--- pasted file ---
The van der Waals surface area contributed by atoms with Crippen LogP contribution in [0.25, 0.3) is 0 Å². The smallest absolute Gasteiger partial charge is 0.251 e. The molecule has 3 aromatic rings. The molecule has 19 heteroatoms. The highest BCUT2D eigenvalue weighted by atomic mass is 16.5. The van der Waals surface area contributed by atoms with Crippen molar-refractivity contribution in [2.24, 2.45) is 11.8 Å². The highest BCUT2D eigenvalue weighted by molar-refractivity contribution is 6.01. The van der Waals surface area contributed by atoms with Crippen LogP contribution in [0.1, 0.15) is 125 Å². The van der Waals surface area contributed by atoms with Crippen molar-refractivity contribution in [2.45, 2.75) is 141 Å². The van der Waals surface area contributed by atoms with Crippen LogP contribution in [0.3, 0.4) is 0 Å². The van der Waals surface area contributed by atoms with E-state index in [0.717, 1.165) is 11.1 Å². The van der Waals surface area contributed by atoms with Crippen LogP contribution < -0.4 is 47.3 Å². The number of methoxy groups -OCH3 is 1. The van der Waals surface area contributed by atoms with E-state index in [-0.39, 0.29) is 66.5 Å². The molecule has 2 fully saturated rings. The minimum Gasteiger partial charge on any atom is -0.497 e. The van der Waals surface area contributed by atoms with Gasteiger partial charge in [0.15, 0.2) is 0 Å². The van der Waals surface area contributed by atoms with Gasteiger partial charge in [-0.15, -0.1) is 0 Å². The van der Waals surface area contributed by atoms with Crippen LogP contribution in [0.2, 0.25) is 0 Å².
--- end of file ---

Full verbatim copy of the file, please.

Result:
The van der Waals surface area contributed by atoms with Crippen LogP contribution in [0.25, 0.3) is 0 Å². The smallest absolute Gasteiger partial charge is 0.251 e. The molecule has 3 aromatic rings. The molecule has 19 heteroatoms. The highest BCUT2D eigenvalue weighted by atomic mass is 16.5. The van der Waals surface area contributed by atoms with Crippen molar-refractivity contribution in [2.24, 2.45) is 11.8 Å². The highest BCUT2D eigenvalue weighted by molar-refractivity contribution is 6.01. The van der Waals surface area contributed by atoms with Crippen LogP contribution in [0.1, 0.15) is 125 Å². The van der Waals surface area contributed by atoms with Crippen molar-refractivity contribution in [2.45, 2.75) is 141 Å². The van der Waals surface area contributed by atoms with Crippen LogP contribution in [0.3, 0.4) is 0 Å². The van der Waals surface area contributed by atoms with E-state index in [0.717, 1.165) is 11.1 Å². The van der Waals surface area contributed by atoms with Crippen LogP contribution < -0.4 is 47.3 Å². The number of methoxy groups -OCH3 is 1. The van der Waals surface area contributed by atoms with E-state index in [-0.39, 0.29) is 66.5 Å². The molecule has 2 fully saturated rings. The minimum Gasteiger partial charge on any atom is -0.497 e. The van der Waals surface area contributed by atoms with Gasteiger partial charge in [0.15, 0.2) is 0 Å². The van der Waals surface area contributed by atoms with Gasteiger partial charge in [-0.15, -0.1) is 0 Å². The van der Waals surface area contributed by atoms with Crippen LogP contribution in [0.2, 0.25) is 0 Å².